Trigger Words that Get Customer Buy-In
As a salesperson, you need to be aware of the unconscious reactions that customers have to certain words. You want to be careful to avoid words that will turn a customer off or put him or her on the defensive.
When you say to a customer, “I’m here to show you how our products . . .” defenses immediately come up. Show is a negative trigger word. It signals alarm bells in customers’ brains that you are going to bore them with samples or pamphlets or a PowerPoint presentation.
Help is also a negative trigger word. Think of how many times you have walked into a retail store and an employee asked the question, “How can I help you?” What was your instinctive response? “Oh, I am fine, just looking.” Offering to help someone often makes a person feel defensive. No one wants to admit that they need help; it makes you appear weak.
Instead of saying that you are there to help a customer, rephrase your opening statement into something like the following: “The reason I am here today is to share with you ideas on how you can protect your hard earned margins and close more sales. Can I ask you a few questions?”
Notice, in my personal opening statement I never mentioned my products or services. Why? The customer is not interested in my books or training programs. Customers are interested in results. What are some results your customers are interested in? I am willing to bet they are interested in things like:
- Reducing overall costs
- Ease of use
- Market growth
- Competitive edge
Instead of using the words show or help in your opening statement, you can use one of the words listed above to get the ball rolling.
Here is an example of an opening statement you could use:
The reason why I wanted to meet with you today is to share an idea about how you can reduce your overhead costs and improve response times. Before we discuss this idea, is it ok if I ask you a few questions?”
The word idea has a positive trigger. It creates a little bit of intrigue. Instead of dreading hearing about products or services, they become curious about what you have in store for them. Most customers will then say, “Yes, you can ask me a few questions,” so that they can hear about this idea you have for them.
This simple opening statement allows you to regain control of a sales call and to begin to connect with a customer. You can then move forward and start asking questions about their company’s goals, problems and needs. Once you understand what the customer feels is important, you can tailor unique solutions around the idea you propose to them.
I’ve learned the hard way that a value opening statement can make or break the conversation. Glad to learn some ways to tweak my opening statements to disarm a prospect who can sometimes be resistant. Thanks for the tip.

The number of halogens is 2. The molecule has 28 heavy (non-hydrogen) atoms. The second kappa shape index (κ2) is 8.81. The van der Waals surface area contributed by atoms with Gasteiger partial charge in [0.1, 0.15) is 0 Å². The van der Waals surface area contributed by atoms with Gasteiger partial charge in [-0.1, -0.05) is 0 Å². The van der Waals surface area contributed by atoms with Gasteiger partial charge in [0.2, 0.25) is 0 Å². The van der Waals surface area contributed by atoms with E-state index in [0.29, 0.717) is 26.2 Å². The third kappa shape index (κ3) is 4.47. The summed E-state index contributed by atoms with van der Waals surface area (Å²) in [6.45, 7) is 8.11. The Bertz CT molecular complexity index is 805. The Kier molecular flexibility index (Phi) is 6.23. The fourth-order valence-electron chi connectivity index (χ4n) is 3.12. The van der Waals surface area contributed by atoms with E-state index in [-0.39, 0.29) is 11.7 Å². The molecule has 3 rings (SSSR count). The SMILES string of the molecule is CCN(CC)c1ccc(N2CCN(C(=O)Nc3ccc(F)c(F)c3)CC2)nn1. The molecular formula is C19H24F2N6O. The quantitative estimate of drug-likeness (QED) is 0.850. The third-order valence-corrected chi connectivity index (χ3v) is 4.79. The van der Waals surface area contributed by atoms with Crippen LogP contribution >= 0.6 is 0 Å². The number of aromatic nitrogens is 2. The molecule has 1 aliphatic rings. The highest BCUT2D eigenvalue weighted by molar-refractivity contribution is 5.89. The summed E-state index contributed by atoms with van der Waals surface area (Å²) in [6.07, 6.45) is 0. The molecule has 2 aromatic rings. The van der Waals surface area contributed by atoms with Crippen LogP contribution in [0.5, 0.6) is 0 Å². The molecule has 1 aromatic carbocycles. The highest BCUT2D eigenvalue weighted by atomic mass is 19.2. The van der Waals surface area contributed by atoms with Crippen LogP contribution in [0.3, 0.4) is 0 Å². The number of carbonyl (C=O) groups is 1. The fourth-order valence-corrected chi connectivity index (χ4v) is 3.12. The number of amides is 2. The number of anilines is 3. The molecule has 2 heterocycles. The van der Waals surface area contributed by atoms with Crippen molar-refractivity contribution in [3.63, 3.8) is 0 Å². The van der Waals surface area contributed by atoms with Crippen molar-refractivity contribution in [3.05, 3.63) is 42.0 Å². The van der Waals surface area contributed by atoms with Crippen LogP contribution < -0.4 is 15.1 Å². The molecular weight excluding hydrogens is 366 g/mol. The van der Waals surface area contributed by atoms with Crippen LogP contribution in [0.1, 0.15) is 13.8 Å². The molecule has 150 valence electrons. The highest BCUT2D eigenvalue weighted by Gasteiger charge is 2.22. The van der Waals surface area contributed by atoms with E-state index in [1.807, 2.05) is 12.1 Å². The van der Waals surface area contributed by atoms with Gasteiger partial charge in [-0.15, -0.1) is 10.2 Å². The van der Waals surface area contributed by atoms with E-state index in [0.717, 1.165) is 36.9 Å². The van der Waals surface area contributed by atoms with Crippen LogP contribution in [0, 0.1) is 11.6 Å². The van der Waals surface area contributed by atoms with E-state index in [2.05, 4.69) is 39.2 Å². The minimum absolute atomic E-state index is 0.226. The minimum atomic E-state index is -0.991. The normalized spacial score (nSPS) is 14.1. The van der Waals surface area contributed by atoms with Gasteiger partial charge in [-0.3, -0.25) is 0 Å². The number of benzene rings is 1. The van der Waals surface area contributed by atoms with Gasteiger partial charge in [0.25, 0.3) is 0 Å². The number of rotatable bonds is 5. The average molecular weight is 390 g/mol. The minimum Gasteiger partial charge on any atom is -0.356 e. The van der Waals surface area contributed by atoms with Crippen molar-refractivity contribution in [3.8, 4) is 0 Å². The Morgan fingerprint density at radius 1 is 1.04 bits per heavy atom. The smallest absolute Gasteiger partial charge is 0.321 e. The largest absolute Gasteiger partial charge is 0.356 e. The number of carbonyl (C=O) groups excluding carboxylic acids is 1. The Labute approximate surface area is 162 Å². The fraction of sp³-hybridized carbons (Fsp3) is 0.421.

Sarah, as a result you’re creating a powerful first impression to expand the dialogue. Thank you for the feedback.
I agree that words make a huge difference and your advice to use words like “share” and “idea” would definitely make me more comfortable as a buyer and I am hearing some of the more successful sales leaders around me use those terms. I don’t know if you intended this or not, but your use of the word “protect” up above really struck a positive chord with me because it’s not a word I typically hear. It helped me pay better attention, since it was different from the typical buzz words/phrases I’m surrounded with. Personally I struggle with using uncommon words because they just don’t come to my mind quickly. It’s just too easy to talk about, “helping you reduce risk, increase profits, acquire more customers,” blah-blah-blah. I feel these are trigger phrases that do not help with buy-in and often aren’t even heard by the customer.
You’re right about the customer not hearing the message we’re delivering. In fact, according to Dartnell Research Institute, customers are only listening on average to 20% of what a sales person is saying. That’s why the right trigger word can grab their attention, especially when it’s a little different from what “me too” sales people are saying. Thank you for pointing out the word “protect” as it wasn’t intended but it certainly should be now.
Anne, Great observation. I like your suggestion about getting the customer to have “skin in the game” That’s great closing skills because your customer is investing either time, money, resources, and/or other people which demonstrates a sincerity in moving the relationship forward to the next step. Thanks for sharing.